Kal Lake Park

Although we would be hard pressed to find a British Columbian who has not been affected by the wildfires and smoke in our province, visitors to Kalamalka Lake Provincial Park continue to smoke cigarettes in the park. We live near the entrance to the parking lot at the yellow gate and regularly swim at Juniper Bay.

Despite smoking bans and signage, we are confident to say that every time we go down to the beach, we explain to someone that there is an extreme fire hazard in B.C. and ask them to please put out their cigarettes. They thank us and usually state that they didn’t know. Recently, when we walked back up the path after asking four young adults in a group of 20 to please stop smoking, we decided to write this letter to ask for public support.

Before giving our suggestions and asking for readers’ suggestions, we feel that we must provide more information. When we smelled smoke, one of us spoke to a group, who said they did not know who was smoking. Ten minutes later when four people in the same group lit up, we went over again to ask them to please not smoke.

They thanked us and said that they did not know that there was an extreme fire hazard and that smoking was prohibited.

This and other recent experiences tell us that our current methods of stopping smoking are not working. We need to do something before our gorgeous lake, which National Geographic names as one of 10 most beautiful lakes in the world, is destroyed by human error.

Most evenings, the cars rush down Kidston Road to the park at dusk. The park gate is supposed to be closed at dusk, but that does not stop people from entering.

Some leave their cars and trucks parked on the road and walk into the park. On July 28, we observed two vehicles arriving at 10:30 p.m. After parking one of the vehicles, three men and one woman loaded all of their gear into one vehicle, moved the park gate, which was closed but had not been locked properly, and drove into the park. Another vehicle with out of province license plates was parked outside of the gate all night and left in the morning. Clearly some people are entering the park illegally.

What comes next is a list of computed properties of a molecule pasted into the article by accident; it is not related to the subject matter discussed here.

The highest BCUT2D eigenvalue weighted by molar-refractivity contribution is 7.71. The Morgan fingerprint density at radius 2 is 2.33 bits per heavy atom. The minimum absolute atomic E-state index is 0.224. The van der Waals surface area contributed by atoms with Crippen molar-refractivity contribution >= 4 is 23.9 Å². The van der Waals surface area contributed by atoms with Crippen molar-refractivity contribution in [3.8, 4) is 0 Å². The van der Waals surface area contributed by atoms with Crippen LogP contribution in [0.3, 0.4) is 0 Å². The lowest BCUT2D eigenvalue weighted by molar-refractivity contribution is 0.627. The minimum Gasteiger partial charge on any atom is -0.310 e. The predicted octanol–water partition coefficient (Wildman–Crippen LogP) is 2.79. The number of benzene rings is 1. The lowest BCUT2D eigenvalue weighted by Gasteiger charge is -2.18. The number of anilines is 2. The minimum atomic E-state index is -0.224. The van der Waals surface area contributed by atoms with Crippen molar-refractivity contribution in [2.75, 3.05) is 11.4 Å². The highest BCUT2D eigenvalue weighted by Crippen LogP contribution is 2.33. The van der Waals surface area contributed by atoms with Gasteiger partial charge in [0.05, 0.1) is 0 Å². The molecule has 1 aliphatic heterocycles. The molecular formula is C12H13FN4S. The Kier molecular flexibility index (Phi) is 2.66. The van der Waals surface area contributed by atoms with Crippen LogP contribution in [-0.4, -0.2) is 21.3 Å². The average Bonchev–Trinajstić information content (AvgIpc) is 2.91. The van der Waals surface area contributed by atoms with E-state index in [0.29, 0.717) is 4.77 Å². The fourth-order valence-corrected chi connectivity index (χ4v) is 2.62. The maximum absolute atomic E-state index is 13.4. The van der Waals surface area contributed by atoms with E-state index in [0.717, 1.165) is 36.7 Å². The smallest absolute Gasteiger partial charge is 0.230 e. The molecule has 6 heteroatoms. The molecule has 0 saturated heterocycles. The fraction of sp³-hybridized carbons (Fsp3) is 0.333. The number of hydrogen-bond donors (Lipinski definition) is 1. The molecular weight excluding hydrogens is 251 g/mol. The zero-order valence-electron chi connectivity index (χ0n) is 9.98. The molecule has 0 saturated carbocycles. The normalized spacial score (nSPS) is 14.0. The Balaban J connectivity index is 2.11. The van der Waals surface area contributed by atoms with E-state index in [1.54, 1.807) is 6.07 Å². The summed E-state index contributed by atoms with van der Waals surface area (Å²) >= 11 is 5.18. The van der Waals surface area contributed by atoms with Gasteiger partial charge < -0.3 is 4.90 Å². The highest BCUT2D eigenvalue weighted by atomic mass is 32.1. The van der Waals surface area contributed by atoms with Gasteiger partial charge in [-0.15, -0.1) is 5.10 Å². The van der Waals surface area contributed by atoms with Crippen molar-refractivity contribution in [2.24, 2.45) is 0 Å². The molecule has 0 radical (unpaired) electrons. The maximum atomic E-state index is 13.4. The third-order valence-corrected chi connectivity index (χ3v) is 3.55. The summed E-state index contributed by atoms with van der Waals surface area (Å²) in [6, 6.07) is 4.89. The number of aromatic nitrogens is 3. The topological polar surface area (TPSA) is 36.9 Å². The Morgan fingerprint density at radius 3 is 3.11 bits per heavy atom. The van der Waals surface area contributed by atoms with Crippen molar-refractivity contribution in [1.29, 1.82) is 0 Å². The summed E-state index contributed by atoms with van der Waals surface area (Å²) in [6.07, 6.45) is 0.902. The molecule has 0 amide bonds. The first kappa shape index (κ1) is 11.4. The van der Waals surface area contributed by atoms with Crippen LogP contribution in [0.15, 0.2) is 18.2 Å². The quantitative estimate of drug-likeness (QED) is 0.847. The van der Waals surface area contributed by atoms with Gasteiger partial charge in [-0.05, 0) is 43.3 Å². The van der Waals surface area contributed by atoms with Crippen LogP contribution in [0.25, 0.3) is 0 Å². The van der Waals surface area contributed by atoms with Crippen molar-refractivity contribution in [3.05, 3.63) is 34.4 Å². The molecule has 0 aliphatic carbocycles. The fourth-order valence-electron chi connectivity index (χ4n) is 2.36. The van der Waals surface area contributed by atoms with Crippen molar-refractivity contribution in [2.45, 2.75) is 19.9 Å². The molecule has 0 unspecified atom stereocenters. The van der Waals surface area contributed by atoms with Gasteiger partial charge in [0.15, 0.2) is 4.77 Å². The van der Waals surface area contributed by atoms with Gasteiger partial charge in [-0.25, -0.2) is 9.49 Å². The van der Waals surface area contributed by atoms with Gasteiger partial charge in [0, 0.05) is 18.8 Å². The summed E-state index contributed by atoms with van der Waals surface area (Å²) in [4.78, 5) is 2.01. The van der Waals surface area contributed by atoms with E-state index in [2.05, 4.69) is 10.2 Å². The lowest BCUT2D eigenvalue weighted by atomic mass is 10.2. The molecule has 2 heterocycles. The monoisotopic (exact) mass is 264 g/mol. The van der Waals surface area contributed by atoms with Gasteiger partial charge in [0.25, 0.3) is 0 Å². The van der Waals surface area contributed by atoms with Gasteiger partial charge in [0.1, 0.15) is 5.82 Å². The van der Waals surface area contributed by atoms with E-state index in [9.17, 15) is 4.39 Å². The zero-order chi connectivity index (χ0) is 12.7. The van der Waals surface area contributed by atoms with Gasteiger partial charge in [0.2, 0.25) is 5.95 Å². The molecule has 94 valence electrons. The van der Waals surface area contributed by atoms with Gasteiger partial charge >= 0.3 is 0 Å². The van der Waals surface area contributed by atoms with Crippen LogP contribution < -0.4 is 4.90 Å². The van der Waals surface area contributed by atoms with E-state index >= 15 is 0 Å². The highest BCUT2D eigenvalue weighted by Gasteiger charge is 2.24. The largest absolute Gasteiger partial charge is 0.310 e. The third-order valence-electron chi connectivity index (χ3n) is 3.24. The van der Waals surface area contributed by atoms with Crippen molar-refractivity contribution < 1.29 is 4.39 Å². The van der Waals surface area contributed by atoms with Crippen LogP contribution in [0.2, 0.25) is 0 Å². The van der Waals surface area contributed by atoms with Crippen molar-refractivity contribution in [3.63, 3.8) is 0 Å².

To prevent a catastrophic wildfire, we would like to offer the following preventative measures.

1. To improve security in the park, the park should be open when park employees can be in attendance to enforce park rules. We believe that currently the park staff is in attendance during the weekdays and part-time on the weekend to attend to washrooms and gather the garbage.

During fire season, Juniper and Jade beaches need full-time staffing for every day of the week during all hours that the park is open. This would not only cut down on smoking, but would also be a deterrent to people who illegally drink alcoholic beverages in public.

2. Fines must be enforced for smoking in the park.

3. The park gate must be closed and locked properly at dusk. Recently, as I walked out at dusk, four vehicles roared down the park road. If the gates were locked properly, people would get the message that the park is closed for the day.

4. During fire season, a security company must be hired to deter illegal entry during the hours when the park is closed.

5. A security camera should be mounted on the street light at the entrance to the park.

6. During fire season, Friends of Kalamalka Lake Park could establish and advertise a neighbourhood watch so concerned citizens can be trained and volunteer.

7. More no smoking signs and larger signs need to be posted in the parking lots and pathways.

8. Park users should report violations to the park employees, security company, and the RCMP.

9. Park users could write letters of support to this newspaper, B.C. Parks, the District of Coldstream and the City of Vernon.

We will submit our letters. Please submit yours.

Colleen Larson and Harry James

Coldstream

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